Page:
Why did you decide this pathway?

To be honest, I wasn’t clever enough for University so I rather put all my eggs in one basket!!

 

What was your first ever professional engagement, what was it like and how did you get it?

 

My first proper gig was to dep for Heather Steadman as Timpanist in London Festival Ballet (now English National Ballet) for two shows at the theatre royal in Newcastle. I can’t remember who recommended me but it was playing La Sylphide and I couldn’t find a recording anywhere! I was a bit nervous, sight reading on a show but it went ok and I continued to dep and work with them for the next 8 years. The main thing I remember about it was meeting the percussionists who were all highly experienced “old boys”. Messrs Harry Smaile, Cecil Kearney and Eddie Cornish. They had so many tales to tell of playing with really great conductors and Harry had a phenomenal snare drum roll!

 

What happened next?

 

Within a few weeks I got my first RLPO gig (Harry Janos with a certain Mr G Johns on trial as principal!) and then I worked pretty regularly through my final two years at college. In those days if we got pro gigs we were allowed to do them so long as we filled in  gig form saying who we were working with. When I left college I was fortunate to have plenty of work for the next several years until I decided to go into teaching which worked better for family life.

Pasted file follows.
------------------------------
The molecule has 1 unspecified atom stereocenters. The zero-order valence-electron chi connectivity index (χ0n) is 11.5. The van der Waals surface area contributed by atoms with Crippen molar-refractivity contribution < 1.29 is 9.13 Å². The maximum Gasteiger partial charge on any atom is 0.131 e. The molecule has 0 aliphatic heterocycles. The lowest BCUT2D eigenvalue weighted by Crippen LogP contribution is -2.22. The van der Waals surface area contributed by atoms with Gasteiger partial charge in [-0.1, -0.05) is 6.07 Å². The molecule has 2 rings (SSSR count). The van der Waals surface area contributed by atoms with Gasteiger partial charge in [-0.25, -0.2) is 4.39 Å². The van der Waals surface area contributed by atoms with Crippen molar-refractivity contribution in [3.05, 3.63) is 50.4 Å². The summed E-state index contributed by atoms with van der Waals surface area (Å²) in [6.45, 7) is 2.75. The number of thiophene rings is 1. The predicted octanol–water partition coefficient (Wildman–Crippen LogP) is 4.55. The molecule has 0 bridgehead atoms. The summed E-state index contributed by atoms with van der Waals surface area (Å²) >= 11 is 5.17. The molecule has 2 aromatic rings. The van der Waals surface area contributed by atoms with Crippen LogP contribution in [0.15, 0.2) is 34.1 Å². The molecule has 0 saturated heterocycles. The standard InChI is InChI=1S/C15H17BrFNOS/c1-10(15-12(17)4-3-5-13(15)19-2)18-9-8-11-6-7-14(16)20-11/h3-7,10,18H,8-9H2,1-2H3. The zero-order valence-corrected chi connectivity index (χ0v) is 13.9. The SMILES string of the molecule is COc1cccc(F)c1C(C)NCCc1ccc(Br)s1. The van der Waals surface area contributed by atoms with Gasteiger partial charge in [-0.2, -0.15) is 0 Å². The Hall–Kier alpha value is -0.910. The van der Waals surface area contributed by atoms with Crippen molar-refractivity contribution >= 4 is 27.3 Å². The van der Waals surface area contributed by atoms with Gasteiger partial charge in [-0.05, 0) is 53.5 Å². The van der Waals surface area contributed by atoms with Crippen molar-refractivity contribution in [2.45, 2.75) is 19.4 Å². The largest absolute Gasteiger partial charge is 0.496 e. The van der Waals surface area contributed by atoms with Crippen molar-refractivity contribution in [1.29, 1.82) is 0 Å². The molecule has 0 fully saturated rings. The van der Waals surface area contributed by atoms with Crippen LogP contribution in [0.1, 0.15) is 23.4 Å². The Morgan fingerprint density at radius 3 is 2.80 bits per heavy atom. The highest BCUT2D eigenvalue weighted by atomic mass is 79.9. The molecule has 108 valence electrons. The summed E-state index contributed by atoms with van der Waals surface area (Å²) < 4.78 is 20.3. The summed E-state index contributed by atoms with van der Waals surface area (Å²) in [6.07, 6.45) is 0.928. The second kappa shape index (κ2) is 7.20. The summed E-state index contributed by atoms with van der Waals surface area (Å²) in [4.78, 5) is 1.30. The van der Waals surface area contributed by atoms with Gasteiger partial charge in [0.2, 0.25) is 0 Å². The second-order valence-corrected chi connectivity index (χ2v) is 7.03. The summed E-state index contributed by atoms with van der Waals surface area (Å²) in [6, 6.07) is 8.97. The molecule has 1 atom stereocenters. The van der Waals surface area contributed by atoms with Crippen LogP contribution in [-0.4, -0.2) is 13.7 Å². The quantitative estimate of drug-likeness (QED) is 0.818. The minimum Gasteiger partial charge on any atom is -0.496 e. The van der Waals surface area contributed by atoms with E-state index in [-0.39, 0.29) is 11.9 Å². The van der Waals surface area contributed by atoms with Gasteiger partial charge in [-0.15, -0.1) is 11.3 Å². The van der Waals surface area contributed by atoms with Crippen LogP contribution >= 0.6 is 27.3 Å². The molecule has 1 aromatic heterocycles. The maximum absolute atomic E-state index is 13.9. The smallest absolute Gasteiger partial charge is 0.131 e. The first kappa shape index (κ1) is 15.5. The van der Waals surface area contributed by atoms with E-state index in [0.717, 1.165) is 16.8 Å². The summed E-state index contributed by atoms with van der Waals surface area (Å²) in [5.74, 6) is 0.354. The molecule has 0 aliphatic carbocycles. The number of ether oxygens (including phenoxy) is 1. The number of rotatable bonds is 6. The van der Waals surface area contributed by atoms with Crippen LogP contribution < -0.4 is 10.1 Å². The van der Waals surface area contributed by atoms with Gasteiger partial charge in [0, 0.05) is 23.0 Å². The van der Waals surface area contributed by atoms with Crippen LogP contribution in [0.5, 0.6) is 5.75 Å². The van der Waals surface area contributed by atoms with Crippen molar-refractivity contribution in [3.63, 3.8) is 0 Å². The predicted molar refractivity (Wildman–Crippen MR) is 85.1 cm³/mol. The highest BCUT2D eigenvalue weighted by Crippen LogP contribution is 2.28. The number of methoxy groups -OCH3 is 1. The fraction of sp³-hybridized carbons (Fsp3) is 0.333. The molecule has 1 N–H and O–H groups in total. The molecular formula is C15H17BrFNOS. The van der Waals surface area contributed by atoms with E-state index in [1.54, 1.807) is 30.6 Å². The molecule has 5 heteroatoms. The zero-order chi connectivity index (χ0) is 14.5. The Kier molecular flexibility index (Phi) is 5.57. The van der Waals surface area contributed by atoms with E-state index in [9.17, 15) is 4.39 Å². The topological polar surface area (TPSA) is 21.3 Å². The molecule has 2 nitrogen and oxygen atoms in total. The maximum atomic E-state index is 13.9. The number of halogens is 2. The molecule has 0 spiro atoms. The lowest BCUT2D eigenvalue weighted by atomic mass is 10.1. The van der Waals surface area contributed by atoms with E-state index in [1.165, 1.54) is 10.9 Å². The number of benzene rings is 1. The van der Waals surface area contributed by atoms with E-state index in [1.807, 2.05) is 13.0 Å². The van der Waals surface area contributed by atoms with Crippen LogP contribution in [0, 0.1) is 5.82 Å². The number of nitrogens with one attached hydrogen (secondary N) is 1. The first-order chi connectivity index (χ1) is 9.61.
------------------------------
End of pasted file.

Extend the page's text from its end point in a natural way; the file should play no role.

When and why did you start teaching?

 

As I mentioned above, having a child about to start school didn’t really work with charging from one end of the country to the other. I was doing a lot of ballet work with Northern Ballet and ENB which was touring and when I was in Manchester most of my work was Halle and Camerata so a lot of late nights. I had already been doing a couple of days a week at a private school but got a post as full time percussion teacher with Leicestershire LEA who had an amazing music service at that time. Most performers do some teaching....it pays the mortgage!

 

Did teaching help your performing career?

No! I was offered a ten week tour and when I said I’d just taken a teaching job I never heard from them again! Seriously though, teaching makes you evaluate your own playing and analyse exactly how you achieve certain things which has to be a good thing.

 

What do you enjoy about the ‘portfolio career’ of a percussionist?

I’m virtually retired now but in the early days I really enjoyed the variety of my freelance career.

 

What was/is your career highlight so far?

Looking back there have been many highlights...playing Tippet 3 with him “conducting” for his 80th birthday, playing at the proms, nailing a horrendous Marimba part in Henze opera recording, coaching youth percussion ensembles and taking them to the music for youth finals, dressing up as Paddington bear to conduct the Manchester camerata in a Christmas concert!

 

What is the best thing about being a musician?

The camaraderie and sense of humour of musicians and working in field I love.

 

What would your 'Top Three Tips' be for a young percussionist thinking about a career in music?

 

1. Practice

2. Practice

3. Practice

Thanks Mel!